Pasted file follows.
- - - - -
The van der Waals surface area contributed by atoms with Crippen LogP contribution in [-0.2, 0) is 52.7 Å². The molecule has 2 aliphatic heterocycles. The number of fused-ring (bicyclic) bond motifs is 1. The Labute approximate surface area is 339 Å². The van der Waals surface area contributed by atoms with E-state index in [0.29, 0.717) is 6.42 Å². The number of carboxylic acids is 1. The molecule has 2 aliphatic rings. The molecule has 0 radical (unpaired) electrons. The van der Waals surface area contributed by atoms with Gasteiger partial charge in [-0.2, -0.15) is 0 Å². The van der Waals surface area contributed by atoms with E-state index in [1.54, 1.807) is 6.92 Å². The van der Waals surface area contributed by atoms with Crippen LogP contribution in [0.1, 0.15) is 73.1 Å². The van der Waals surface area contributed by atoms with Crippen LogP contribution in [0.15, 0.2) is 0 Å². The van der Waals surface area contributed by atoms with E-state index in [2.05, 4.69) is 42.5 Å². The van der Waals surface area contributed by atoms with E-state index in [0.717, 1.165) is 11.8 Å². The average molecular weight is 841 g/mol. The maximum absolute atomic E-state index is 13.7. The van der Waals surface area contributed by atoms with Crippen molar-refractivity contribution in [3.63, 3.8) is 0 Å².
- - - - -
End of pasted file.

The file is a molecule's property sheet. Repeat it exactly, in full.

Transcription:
The van der Waals surface area contributed by atoms with Crippen LogP contribution in [-0.2, 0) is 52.7 Å². The molecule has 2 aliphatic heterocycles. The number of fused-ring (bicyclic) bond motifs is 1. The Labute approximate surface area is 339 Å². The van der Waals surface area contributed by atoms with E-state index in [0.29, 0.717) is 6.42 Å². The number of carboxylic acids is 1. The molecule has 2 aliphatic rings. The molecule has 0 radical (unpaired) electrons. The van der Waals surface area contributed by atoms with Gasteiger partial charge in [-0.2, -0.15) is 0 Å². The van der Waals surface area contributed by atoms with E-state index in [1.54, 1.807) is 6.92 Å². The van der Waals surface area contributed by atoms with Crippen LogP contribution in [0.1, 0.15) is 73.1 Å². The van der Waals surface area contributed by atoms with Crippen LogP contribution in [0.15, 0.2) is 0 Å². The van der Waals surface area contributed by atoms with E-state index in [2.05, 4.69) is 42.5 Å². The van der Waals surface area contributed by atoms with E-state index in [0.717, 1.165) is 11.8 Å². The average molecular weight is 841 g/mol. The maximum absolute atomic E-state index is 13.7. The van der Waals surface area contributed by atoms with Crippen molar-refractivity contribution in [3.63, 3.8) is 0 Å².